The Market Gardner Series(earns $140000)

Kasalia

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Found this video series very informative, especially the part on succession planting part 10 I think. He works 1 1/2 acres only by hand.
.Also The Whizbang Gardner has an interesting way for a garden diary that will work much better for me, so I paid the $3US for the pdf and set my book up.His videos are great too, he has a few blogs as well. Ended up buying both these guys their books for my kindle, much cheaper, and enjoyed them. I am always learning things, just wish I had more land but then again it comes with youth also.
http://thedeliberateagrarian.blogspot.com.au/2016/02/how-to-keep-simple-logical-useful.html
 
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Letsgokate

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Both interesting. The journal is a good idea and I like the idea of things being grouped by plant than dates, that's how I operate, keeps all the info together. Even though I used pen and paper to take notes, having things on electronic devices and being able to share that info between each device is a good idea and what I am currently sorting out..

There are several apps that do that. One I am trailing is Gardenate, it's made by Australian, but can be used world wide. You can select your climate zone, you can add the plants that are in your garden, when you planted, harvest dates, notes, etc, look like you can even take photos and share it between your devices. Has general information on how to grow on many different plants. They also have a website where you can find planting information and when to plant for your specific area.

You can set calendar reminders for harvesting but not for when you fertilized, watered, pruned etc to then get reminders or notifications of when that was next due. I am currently using Google Calendar to keep track of when I last fertilized and reminds me in the set time I have indicated. There is an app for that too but the one I came across was a bit limiting.

The guy I got my veggie soil from ours a small farm he has been growing produce on and sells surplus out the front of his own or at a local festival once a year. He told me how much money he was making, there is certainly money to make in selling fresh produce or even a bit of extra pocket money to cover your own expenses.
 

Kasalia

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I use Gardenate all the time for planting and I did try the garden thing @ letsgo, then I joined GrowVeg.com for 2 years, which is good for designing the garden, but it is getting to the computer that I find hard. I must be a visual hands on, I would rather a book planner . I have several different planners and have set myself up a desk from an old singer sewing machine table.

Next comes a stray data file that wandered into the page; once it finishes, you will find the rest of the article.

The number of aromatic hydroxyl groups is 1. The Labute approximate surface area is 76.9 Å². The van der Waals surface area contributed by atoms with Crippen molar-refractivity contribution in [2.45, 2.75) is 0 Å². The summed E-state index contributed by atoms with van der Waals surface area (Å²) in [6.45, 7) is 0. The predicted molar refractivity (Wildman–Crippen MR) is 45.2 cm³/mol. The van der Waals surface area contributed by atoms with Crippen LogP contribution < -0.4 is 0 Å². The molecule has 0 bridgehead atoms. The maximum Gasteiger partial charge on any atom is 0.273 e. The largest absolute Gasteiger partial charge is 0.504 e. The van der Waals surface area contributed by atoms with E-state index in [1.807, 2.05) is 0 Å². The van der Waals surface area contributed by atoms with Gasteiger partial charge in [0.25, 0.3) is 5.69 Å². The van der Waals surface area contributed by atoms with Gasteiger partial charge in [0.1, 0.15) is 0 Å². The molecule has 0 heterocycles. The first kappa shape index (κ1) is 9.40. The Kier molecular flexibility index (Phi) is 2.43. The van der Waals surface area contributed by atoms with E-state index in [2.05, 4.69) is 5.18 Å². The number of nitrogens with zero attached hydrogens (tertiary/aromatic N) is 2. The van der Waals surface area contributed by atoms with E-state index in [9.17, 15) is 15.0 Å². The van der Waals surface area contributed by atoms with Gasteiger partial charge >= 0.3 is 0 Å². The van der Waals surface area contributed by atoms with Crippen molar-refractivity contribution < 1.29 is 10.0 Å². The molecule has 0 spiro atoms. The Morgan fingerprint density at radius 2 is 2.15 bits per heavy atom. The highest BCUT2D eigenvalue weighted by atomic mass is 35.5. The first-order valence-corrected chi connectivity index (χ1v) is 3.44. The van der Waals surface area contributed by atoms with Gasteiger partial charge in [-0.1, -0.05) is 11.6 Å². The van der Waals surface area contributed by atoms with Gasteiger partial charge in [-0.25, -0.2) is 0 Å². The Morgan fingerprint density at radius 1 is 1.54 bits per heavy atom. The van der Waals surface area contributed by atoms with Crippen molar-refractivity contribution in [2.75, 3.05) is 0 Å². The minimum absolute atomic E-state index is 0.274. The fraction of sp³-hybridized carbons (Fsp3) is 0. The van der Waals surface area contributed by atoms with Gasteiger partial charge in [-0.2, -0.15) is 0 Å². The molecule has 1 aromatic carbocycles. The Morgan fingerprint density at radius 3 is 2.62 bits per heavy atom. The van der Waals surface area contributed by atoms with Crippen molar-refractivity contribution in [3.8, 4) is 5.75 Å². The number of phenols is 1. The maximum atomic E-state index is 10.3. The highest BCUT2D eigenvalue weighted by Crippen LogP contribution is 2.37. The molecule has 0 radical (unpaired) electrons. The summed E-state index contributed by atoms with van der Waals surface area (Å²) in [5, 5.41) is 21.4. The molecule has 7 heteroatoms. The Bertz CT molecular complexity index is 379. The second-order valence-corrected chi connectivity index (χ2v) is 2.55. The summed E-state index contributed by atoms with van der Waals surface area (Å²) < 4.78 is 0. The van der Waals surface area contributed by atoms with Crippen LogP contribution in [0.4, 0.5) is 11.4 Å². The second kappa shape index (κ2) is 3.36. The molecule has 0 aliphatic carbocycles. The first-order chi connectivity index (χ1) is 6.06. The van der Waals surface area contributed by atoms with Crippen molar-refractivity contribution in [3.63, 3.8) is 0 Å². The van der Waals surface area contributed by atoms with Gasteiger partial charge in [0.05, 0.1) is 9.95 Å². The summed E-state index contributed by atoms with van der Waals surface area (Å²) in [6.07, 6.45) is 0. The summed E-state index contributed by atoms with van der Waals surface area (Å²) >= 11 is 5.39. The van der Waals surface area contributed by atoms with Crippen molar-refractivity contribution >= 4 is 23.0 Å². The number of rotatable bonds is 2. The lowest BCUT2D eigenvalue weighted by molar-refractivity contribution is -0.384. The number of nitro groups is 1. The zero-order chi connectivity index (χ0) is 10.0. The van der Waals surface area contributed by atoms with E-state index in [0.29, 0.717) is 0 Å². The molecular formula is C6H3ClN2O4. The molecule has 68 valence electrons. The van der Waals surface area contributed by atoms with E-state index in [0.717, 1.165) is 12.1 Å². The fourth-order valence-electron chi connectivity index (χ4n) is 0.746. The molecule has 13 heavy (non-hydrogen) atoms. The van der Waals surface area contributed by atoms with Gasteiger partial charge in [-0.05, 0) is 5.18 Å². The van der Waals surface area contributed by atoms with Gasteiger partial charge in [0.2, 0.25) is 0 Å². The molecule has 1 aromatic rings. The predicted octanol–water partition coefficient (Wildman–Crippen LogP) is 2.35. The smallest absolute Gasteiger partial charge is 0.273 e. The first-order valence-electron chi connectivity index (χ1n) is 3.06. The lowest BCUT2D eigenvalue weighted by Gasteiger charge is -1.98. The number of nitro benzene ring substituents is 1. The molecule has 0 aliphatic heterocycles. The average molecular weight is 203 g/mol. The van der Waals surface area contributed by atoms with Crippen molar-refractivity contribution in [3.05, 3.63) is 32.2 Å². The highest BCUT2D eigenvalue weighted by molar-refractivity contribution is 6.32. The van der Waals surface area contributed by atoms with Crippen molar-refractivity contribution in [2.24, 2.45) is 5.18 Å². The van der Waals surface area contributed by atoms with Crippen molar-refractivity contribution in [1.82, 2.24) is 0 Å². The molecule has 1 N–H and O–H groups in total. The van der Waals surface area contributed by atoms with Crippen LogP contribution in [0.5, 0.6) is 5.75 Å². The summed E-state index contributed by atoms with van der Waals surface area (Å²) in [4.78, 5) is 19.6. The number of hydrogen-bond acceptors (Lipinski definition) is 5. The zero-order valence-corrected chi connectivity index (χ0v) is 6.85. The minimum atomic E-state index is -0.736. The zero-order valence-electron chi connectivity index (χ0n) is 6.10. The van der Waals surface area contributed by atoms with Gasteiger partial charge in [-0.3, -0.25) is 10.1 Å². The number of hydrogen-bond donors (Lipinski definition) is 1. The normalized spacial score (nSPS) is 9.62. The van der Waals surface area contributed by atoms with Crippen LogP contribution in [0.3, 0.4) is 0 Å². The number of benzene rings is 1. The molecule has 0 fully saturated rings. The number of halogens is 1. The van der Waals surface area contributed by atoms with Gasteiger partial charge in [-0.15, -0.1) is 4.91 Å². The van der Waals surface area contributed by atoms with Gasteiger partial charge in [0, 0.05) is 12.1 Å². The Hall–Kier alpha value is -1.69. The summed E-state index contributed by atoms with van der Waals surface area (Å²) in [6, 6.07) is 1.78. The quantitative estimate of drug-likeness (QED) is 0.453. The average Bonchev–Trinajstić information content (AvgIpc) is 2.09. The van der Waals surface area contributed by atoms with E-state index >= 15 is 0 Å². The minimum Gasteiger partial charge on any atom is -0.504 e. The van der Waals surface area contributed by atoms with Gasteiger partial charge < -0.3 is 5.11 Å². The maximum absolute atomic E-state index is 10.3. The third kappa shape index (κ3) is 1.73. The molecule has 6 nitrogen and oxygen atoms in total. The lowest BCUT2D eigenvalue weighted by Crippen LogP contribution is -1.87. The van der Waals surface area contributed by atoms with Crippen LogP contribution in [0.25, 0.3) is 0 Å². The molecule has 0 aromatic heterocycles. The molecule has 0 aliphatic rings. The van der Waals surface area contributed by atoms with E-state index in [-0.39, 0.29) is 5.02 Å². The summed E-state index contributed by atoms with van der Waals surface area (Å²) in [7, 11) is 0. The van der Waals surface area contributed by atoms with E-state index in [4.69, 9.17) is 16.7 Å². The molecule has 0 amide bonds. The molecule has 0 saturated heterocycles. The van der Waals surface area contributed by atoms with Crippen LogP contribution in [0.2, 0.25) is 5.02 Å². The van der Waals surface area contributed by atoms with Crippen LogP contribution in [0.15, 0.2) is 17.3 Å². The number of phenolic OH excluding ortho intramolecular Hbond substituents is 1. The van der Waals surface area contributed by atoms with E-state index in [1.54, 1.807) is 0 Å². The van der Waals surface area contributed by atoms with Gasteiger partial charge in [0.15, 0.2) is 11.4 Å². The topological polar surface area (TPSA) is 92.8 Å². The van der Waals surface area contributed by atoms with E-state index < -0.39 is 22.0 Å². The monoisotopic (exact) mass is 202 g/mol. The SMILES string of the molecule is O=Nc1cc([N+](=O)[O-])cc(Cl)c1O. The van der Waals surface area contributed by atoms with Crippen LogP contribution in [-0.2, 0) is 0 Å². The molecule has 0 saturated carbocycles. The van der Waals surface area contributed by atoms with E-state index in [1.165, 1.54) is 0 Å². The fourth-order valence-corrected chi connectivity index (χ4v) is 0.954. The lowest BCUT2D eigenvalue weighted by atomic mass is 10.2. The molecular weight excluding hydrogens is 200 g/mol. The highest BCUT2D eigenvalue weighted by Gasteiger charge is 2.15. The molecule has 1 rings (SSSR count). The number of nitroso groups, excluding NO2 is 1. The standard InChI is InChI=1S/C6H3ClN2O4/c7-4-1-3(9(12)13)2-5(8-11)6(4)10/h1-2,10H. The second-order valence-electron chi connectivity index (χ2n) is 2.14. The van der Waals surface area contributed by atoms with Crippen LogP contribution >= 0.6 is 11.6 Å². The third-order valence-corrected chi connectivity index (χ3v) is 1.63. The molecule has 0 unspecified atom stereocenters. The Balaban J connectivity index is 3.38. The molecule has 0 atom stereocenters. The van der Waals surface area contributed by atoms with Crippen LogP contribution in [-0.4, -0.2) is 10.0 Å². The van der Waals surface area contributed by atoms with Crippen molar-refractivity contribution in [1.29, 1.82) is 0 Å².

Mark

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Quite interesting - although not totally original as small acreage farming has been around forever really... until large farming took over.

The resurgence in small acreage farms and backyard farming for personal use (like many of us are practicing) is exciting to see and now with the Internet it's easy to find inspiration to gyo and be less reliant on big ag.
 

Kasalia

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I liked the way he worked backwards based on quantity needed per week, and the time it takes to develop seed to full plant, therefore giving you a date to use per week/month for a planting schedule, and his use of occultation covers and light tilling application of compost. His intense farming like 5 rows of carrots to a 30 inch wide bed etc. amazing. Lots you can learn for the home garden.
 

ClissAT

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Many row spacings were set so 1 or 2 horses could do the plowing.
Or so an old Massey Ferguson or Farmall with wide steel wheels could drive down the rows.
When it came to hand farming, the row widths & plant spacings were set for much bigger & taller plants. Heritage carrots used to grow to above knee height & needed up to 30inch row spacing. They could grow with the roots almost touching each other along the length of the row but needed the extra row width due to leaf height & bulk.
The traditional spacings we are used to mostly came from British gardens that grew very different varieties. As varieties have changed to suit Aussie conditions, most books have not changed row/plant spacings.
However you might see that the spacings written on the seed packets are now much closer. But you will only know that if you grow from seed.
 
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